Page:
Brazil Vows to Stop Deforestation. But Can You Trust President Bolsonaro?

On the second day of COP26 – the UN climate negotiations in Glasgow – the world celebrated an announcement made by leaders from 124 countries. In the Leaders’ Declaration on Forests and Land Use, world leaders boldly pledged “to halt and reverse forest loss and land degradation by 2030 while delivering sustainable development”.

But amid praise for this declaration, there is also serious doubt whether major signatories can deliver on its ambitious promises. In particular, all eyes are on Brazil.

Not only does Brazil contains large portions of the Amazon rainforest and the Cerrado ecosystem (the largest area of savannah in South America), but government policy on environmental issues has become particularly destructive under the presidency of the country’s current leader, Jair Bolsonaro – who was notably absent from COP26.

Seeing how Brazil’s government – and Bolsonaro in particular – has reversed progress on deforestation in the past leaves us less than optimistic about its sincerity this time.

Deforestation in Brazil

Brazil has previously seen different sectors of its economy set their names to ambitious deforestation goals. In July 2006, the six biggest multinational commodities traders signed the Soy Moratorium, pledging to stop buying soy from traders implicated in illegal Amazon deforestation. Three years later, Brazilian slaughterhouses signed the Zero Deforestation Commitment, making similar promises.

Consequently, between 2009 to 2014, Brazil experienced its lowest ever Amazon deforestation rates. This small period of limited progress was only possible due to collaboration between companies in Brazil, the Brazilian government, and several major players within the global commodity supply chain.

Our research showed that this short-lived progress was in part the result of a campaign by Greenpeace Brazil, as well as the actions of the Brazil Federal Prosecutor’s office. A combination of “name and shame” campaigns, police involvement and legal agreements with the federal prosecutor’s office increased pressure on slaughterhouses, threatening the sector’s profits, and resulting in the partial engagement of companies to tackle deforestation.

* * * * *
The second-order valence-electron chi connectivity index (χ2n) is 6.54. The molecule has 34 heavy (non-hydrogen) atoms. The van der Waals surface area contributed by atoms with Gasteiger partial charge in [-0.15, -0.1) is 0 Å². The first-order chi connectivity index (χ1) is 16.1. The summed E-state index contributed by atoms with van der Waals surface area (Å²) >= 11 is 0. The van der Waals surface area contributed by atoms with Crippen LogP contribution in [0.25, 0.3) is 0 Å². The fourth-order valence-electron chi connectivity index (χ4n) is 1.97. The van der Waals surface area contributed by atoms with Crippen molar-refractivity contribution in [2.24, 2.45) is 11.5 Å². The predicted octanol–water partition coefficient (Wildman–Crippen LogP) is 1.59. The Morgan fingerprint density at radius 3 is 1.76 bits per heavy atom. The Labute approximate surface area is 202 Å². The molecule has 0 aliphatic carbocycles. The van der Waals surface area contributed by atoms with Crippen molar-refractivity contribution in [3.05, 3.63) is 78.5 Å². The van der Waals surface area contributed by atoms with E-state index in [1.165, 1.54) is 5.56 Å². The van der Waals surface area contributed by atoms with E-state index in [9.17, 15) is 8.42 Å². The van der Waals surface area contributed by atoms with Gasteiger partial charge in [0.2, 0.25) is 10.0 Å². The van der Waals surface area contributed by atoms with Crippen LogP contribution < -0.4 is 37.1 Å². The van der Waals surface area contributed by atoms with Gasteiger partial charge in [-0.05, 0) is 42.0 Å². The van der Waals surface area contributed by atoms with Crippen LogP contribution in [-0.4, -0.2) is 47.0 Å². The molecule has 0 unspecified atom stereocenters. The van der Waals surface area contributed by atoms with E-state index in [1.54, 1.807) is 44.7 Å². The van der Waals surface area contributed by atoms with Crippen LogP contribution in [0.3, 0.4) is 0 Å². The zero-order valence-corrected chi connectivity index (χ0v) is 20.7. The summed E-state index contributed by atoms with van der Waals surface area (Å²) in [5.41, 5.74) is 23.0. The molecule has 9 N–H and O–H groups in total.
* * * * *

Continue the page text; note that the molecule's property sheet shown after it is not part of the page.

Unfortunately, the political alignment between these sectors has eroded since the political and economic crises that hit Brazil in 2014. Since Bolsonaro took office in 2019, deforestation rates have started to increase at a fast pace again, reaching a 12-year high. Fighting deforestation through multilateral declarations like this one has therefore fallen short before.

In 2014, the New York Declaration on Forests attempted to establish a similar objective: ending deforestation by 2030 after halving it by 2020. As many as 40 countries signed it, but Brazil was not one of them.

Even though the New York Declaration was also celebrated, its actual impact was limited. In 2019, a five-year follow-up report concluded that “there is little evidence that these goals are on track”, stating that less than 20% of overall forest restoration goals were met.

It’s important to note that the mix of signatories to this new COP26 declaration is unprecedented. Countries with significant forest coverage, such as Brazil, Indonesia and the Democratic Republic of Congo, have signed – some for the first time.

The list of signatories also includes countries like the UK, Japan and Germany – some of the biggest consumers of commodities like palm oil, cattle, soy, cocoa, timber and rubber – the production of which is intrinsically linked to deforestation.

The financial sector is also sending signals in favor of reducing deforestation. More than 30 leading financial institutions, which together control over US$ 8.6 trillion in assets, have committed to eliminating commodity-driven agricultural deforestation from their investment portfolio by 2025. Yet, similar to the pledges made by nation states, only time will tell whether these promises manifest in substantive action.

Bolsonaro’s Track Record

Elsewhere in the climate negotiations, Brazil’s new Nationally Determined Contributions (NDCs) – non-binding national climate plans – include cutting 50% of its greenhouse gas emissions by 2030. This increase, from the 43% cut previously pledged in 2015, sounds progressive.

But it is actually nothing more than creative accounting. Bolsonaro’s government is trying to change the historical baseline on this commitment. This change would mean that, in the best case scenario, Brazil keeps its original NDC. In the worst case scenario, it would actually allow for more emissions. This makes it harder to trust Bolsonaro’s environmental promises elsewhere.

Bolsonaro is well known for his disregard for environmental governance. He has tried to increase access to the Amazon for the commodities sector, claiming that relaxing environmental regulation is key to achieving economic growth. He also has a track record of attempting to dismantle environmental agencies and limit their budgets.

Maybe this new declaration will give world leaders an upper hand, by allowing them to impose economic sanctions on Bolsonaro’s government if he breaks the agreement. Nevertheless, as negotiations at COP26 continue, it is vital that Bolsonaro and his anti-environmental, anti-globalist ideology does not undermine the talks.

Marcus Gomes is a lecturer in Organisation Studies and Sustainability at Cardiff University

George Ferns is a lecturer in Organization Studies and Sustainability at Cardiff University

This article was originally published in The Conversation. Read the original article here:


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